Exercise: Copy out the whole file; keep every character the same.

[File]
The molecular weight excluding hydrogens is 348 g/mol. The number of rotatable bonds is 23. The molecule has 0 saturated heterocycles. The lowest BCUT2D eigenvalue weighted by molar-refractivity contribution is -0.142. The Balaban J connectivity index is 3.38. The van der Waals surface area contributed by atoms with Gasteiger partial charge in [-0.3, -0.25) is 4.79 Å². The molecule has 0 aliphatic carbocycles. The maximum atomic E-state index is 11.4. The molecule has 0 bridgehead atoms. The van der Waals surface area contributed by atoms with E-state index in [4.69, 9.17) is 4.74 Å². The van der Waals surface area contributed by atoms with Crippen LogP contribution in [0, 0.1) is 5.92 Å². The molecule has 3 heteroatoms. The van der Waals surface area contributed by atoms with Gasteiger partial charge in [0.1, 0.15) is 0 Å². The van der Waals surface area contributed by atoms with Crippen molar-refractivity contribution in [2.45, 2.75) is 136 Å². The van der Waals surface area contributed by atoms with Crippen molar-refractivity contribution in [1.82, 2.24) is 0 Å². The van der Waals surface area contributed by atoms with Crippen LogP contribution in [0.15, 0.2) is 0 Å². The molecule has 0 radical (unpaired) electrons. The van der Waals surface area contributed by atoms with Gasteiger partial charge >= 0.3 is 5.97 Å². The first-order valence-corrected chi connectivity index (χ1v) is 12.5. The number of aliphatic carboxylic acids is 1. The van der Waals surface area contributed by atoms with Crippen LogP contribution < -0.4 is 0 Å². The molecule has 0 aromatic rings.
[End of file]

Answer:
The molecular weight excluding hydrogens is 348 g/mol. The number of rotatable bonds is 23. The molecule has 0 saturated heterocycles. The lowest BCUT2D eigenvalue weighted by molar-refractivity contribution is -0.142. The Balaban J connectivity index is 3.38. The van der Waals surface area contributed by atoms with Gasteiger partial charge in [-0.3, -0.25) is 4.79 Å². The molecule has 0 aliphatic carbocycles. The maximum atomic E-state index is 11.4. The molecule has 0 bridgehead atoms. The van der Waals surface area contributed by atoms with E-state index in [4.69, 9.17) is 4.74 Å². The van der Waals surface area contributed by atoms with Crippen LogP contribution in [0, 0.1) is 5.92 Å². The molecule has 3 heteroatoms. The van der Waals surface area contributed by atoms with Gasteiger partial charge in [0.1, 0.15) is 0 Å². The van der Waals surface area contributed by atoms with Crippen molar-refractivity contribution in [2.45, 2.75) is 136 Å². The van der Waals surface area contributed by atoms with Crippen molar-refractivity contribution in [1.82, 2.24) is 0 Å². The van der Waals surface area contributed by atoms with Crippen LogP contribution in [0.15, 0.2) is 0 Å². The molecule has 0 radical (unpaired) electrons. The van der Waals surface area contributed by atoms with Gasteiger partial charge >= 0.3 is 5.97 Å². The first-order valence-corrected chi connectivity index (χ1v) is 12.5. The number of aliphatic carboxylic acids is 1. The van der Waals surface area contributed by atoms with Crippen LogP contribution < -0.4 is 0 Å². The molecule has 0 aromatic rings.